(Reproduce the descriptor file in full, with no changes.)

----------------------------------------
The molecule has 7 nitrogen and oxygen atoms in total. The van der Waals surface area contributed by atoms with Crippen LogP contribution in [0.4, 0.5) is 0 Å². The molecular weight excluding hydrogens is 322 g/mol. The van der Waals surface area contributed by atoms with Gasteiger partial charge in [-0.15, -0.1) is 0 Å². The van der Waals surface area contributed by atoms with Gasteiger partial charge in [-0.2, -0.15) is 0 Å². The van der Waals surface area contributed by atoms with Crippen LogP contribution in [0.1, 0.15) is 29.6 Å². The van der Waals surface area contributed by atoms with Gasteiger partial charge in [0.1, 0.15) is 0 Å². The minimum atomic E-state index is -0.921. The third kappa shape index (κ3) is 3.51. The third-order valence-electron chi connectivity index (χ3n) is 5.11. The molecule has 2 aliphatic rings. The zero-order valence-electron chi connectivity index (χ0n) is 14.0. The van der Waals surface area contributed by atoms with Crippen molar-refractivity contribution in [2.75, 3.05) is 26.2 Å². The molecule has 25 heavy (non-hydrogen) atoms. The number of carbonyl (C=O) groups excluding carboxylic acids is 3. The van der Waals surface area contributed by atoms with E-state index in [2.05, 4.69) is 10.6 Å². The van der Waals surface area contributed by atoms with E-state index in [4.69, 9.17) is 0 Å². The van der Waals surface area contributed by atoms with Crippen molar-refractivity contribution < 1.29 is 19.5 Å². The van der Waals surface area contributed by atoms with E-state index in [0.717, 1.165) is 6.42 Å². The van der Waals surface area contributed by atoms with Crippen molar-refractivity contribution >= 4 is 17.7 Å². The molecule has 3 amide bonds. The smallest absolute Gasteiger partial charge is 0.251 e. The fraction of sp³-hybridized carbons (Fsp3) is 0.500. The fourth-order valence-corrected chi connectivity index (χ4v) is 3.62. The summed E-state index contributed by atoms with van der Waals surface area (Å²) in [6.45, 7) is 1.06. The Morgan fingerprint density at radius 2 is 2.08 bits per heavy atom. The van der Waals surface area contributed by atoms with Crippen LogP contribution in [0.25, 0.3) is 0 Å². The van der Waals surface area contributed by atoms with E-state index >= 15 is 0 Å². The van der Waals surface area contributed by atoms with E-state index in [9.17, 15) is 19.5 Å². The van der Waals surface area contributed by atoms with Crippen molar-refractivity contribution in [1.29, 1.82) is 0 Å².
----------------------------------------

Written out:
The molecule has 7 nitrogen and oxygen atoms in total. The van der Waals surface area contributed by atoms with Crippen LogP contribution in [0.4, 0.5) is 0 Å². The molecular weight excluding hydrogens is 322 g/mol. The van der Waals surface area contributed by atoms with Gasteiger partial charge in [-0.15, -0.1) is 0 Å². The van der Waals surface area contributed by atoms with Gasteiger partial charge in [-0.2, -0.15) is 0 Å². The van der Waals surface area contributed by atoms with Crippen LogP contribution in [0.1, 0.15) is 29.6 Å². The van der Waals surface area contributed by atoms with Gasteiger partial charge in [0.1, 0.15) is 0 Å². The minimum atomic E-state index is -0.921. The third kappa shape index (κ3) is 3.51. The third-order valence-electron chi connectivity index (χ3n) is 5.11. The molecule has 2 aliphatic rings. The zero-order valence-electron chi connectivity index (χ0n) is 14.0. The van der Waals surface area contributed by atoms with Crippen molar-refractivity contribution in [2.75, 3.05) is 26.2 Å². The molecule has 25 heavy (non-hydrogen) atoms. The number of carbonyl (C=O) groups excluding carboxylic acids is 3. The van der Waals surface area contributed by atoms with E-state index in [2.05, 4.69) is 10.6 Å². The van der Waals surface area contributed by atoms with E-state index in [4.69, 9.17) is 0 Å². The van der Waals surface area contributed by atoms with Crippen molar-refractivity contribution < 1.29 is 19.5 Å². The van der Waals surface area contributed by atoms with E-state index in [0.717, 1.165) is 6.42 Å². The van der Waals surface area contributed by atoms with Crippen molar-refractivity contribution >= 4 is 17.7 Å². The molecule has 3 amide bonds. The smallest absolute Gasteiger partial charge is 0.251 e. The fraction of sp³-hybridized carbons (Fsp3) is 0.500. The fourth-order valence-corrected chi connectivity index (χ4v) is 3.62. The summed E-state index contributed by atoms with van der Waals surface area (Å²) in [6.45, 7) is 1.06. The Morgan fingerprint density at radius 2 is 2.08 bits per heavy atom. The van der Waals surface area contributed by atoms with Crippen LogP contribution in [0.25, 0.3) is 0 Å². The van der Waals surface area contributed by atoms with E-state index >= 15 is 0 Å². The van der Waals surface area contributed by atoms with E-state index in [9.17, 15) is 19.5 Å². The van der Waals surface area contributed by atoms with Crippen molar-refractivity contribution in [1.29, 1.82) is 0 Å².